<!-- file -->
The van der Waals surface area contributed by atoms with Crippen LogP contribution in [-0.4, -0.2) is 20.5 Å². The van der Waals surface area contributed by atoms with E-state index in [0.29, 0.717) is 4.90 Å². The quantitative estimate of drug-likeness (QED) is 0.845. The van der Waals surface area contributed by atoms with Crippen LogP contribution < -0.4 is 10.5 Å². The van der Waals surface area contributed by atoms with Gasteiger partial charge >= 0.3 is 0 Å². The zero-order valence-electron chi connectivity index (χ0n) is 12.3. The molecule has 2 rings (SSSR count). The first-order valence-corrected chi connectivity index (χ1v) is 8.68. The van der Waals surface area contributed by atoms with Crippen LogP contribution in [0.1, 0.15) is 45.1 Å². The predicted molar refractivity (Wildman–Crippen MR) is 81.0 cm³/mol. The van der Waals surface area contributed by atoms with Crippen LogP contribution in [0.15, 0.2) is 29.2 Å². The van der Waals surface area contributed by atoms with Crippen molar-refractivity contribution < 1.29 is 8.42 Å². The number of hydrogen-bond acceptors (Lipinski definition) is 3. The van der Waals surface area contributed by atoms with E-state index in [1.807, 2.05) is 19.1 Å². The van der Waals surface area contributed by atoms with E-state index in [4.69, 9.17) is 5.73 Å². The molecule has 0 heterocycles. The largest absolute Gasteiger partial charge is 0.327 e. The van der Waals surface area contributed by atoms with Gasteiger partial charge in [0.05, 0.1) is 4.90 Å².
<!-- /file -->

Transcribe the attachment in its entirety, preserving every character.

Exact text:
The van der Waals surface area contributed by atoms with Crippen LogP contribution in [-0.4, -0.2) is 20.5 Å². The van der Waals surface area contributed by atoms with E-state index in [0.29, 0.717) is 4.90 Å². The quantitative estimate of drug-likeness (QED) is 0.845. The van der Waals surface area contributed by atoms with Crippen LogP contribution < -0.4 is 10.5 Å². The van der Waals surface area contributed by atoms with Gasteiger partial charge >= 0.3 is 0 Å². The zero-order valence-electron chi connectivity index (χ0n) is 12.3. The molecule has 2 rings (SSSR count). The first-order valence-corrected chi connectivity index (χ1v) is 8.68. The van der Waals surface area contributed by atoms with Crippen LogP contribution in [0.1, 0.15) is 45.1 Å². The predicted molar refractivity (Wildman–Crippen MR) is 81.0 cm³/mol. The van der Waals surface area contributed by atoms with Crippen LogP contribution in [0.15, 0.2) is 29.2 Å². The van der Waals surface area contributed by atoms with Crippen molar-refractivity contribution < 1.29 is 8.42 Å². The number of hydrogen-bond acceptors (Lipinski definition) is 3. The van der Waals surface area contributed by atoms with E-state index in [1.807, 2.05) is 19.1 Å². The van der Waals surface area contributed by atoms with E-state index in [4.69, 9.17) is 5.73 Å². The molecule has 0 heterocycles. The largest absolute Gasteiger partial charge is 0.327 e. The van der Waals surface area contributed by atoms with Gasteiger partial charge in [0.05, 0.1) is 4.90 Å².